The horrifying and tragic deadly wildfires that have been burning through California’s wine country; Napa and Sonoma Valleys, have sadly resulted in many people losing their homes and a disastrous loss of life. In the wake of the fires there has also been destruction of vineyards and some of the most coveted real estate on the West Coast. Numerous historic wineries are sadly threatened if not already destroyed, with most damage in the Atlas Peak-Stag’s Leap area near Yountville, in Sonoma County between Kenwood and Santa Rosa, and in the mountains north and west of Calistoga. Among the wineries known to have been most severely affected are Signorello in Napa and Paradise Ridge in Santa Rosa, Sonoma, whose wineries have been razed to the ground. Darioush, Chimney Rock, Shafer, Pine Ridge and Silverado were also within the path of the Atlas Peak fire.
This week we have been sending our sympathies to our partners in California and have received first hand reports which we share today. It is important to explain how this catastrophe occurred. The backstory is that California has seen five years of drought conditions. California relies on snow melt for irrigation, but global warming has reduced this, worsening the drought. However, this abated last October when spring experienced heavy rain, resulting in the reservoirs being filled, leaving them at excellent levels. This was followed by a very dry summer, with little rain and an early harvest. However, the torrential rains last October created more undergrowth than normal, with the ground-cover growing quickly. This undergrowth which dried under a long hot summer became straw-like. Forest fires are normal in California and typically easy to control, however on the 8th of October winds gusted up to 70 mph, which in combination with the tinder-like undergrowth meant the fires spread at an apocalyptic rate, moving at 90 metres every couple of minutes.
We spoke to Don Weaver from Harlan on Friday last week, who reported he felt that if a northerly wind (as forecast) began to blow there was a very real threat to Harlan and surrounding properties. As of last Friday, he stated that 95% of the harvest has been completed and their thoughts were on the 2015 vintage which is being stored in their sheds. However, he reasserted that the valley floor was largely untouched, that it was the properties up in the hills of Oakville like Harlan that had seen fires around them. Our contacts at Hundred Acre said they watched Boeing 747s dumping fire retardant and others water every 10 minutes, but can report they have not experienced damage. It now appears that Napa Valley vineyards seems to have escaped relatively unscathed, the fires were isolated and the majority of damage was caused in the mountainous forests above the valley. Hotspots remained in Rutherford and St Helena, although fortunately the fire largely seems to be contained now and residents are heading back to their homes and businesses to check damage. The most devastation was seen in Santa Rosa which borders Sonoma and current estimates suggest that over 2,000 homes were completely destroyed and at least 42 people have died including 23 in Sonoma County.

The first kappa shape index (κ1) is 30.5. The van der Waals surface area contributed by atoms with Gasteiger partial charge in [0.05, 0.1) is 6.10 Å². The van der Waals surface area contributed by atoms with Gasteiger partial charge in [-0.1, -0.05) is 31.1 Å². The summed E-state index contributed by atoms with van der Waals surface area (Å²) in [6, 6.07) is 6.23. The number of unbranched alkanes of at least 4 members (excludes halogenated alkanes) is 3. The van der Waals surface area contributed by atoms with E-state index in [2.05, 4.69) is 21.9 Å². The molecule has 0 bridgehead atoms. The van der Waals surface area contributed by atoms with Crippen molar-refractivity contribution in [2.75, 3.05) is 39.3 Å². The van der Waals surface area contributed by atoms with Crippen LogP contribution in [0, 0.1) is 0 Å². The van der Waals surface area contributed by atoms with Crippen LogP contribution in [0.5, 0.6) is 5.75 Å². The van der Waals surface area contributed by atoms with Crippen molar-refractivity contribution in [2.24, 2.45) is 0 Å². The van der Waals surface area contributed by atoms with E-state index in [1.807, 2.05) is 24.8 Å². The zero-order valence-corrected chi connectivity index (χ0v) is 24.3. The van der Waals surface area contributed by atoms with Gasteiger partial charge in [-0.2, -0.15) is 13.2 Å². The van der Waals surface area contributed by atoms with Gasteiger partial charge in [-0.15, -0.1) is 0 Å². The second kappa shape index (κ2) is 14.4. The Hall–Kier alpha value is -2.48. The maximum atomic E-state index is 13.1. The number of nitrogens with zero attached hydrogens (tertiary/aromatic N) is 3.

We spoke to Joe Donelan of Donelan Family Wines, who has received several perfect scores from Robert Parker and is a leading light in Santa Rosa. He explained that Santa Rosa was engulfed and sadly that his world-class vineyard Obsidian will likely need ripping up and replanting. The fires ran through the vineyard, flying toward Santa Rosa, scorching the neighbourhood. The city lost power on Sunday night and the entire area was evacuated on Monday. In response, over 11,000 firefighters, army, police and civilians were fighting the fires.
We are currently talking to proprietors and winemakers and assessing information on how the fires might affect the 2017 harvest and the wine industry specifically. The reports suggest that 90-95% of all wineries had picked before the fires started, so the grapes are intact for the 2017 vintage. As such, unless stores of back vintages were destroyed, consumers do not need to assume an automatic rise in wine prices next year, but instead, there will be large disruption to 2017 and a large reduction in production. In the aforementioned regions, varying degrees of damage can be expected, from 2018 onwards, in many cases this could mean replanting and several years of recovery. From a commercial perspective, we can be sure to see price increases over the coming years in anticipation of future lost vintages.
This is a terrible time for people living and working in California and our thoughts and prayers go out to the families and businesses affected, but the people of California are industrious and hardy and will come out the other side of this stronger.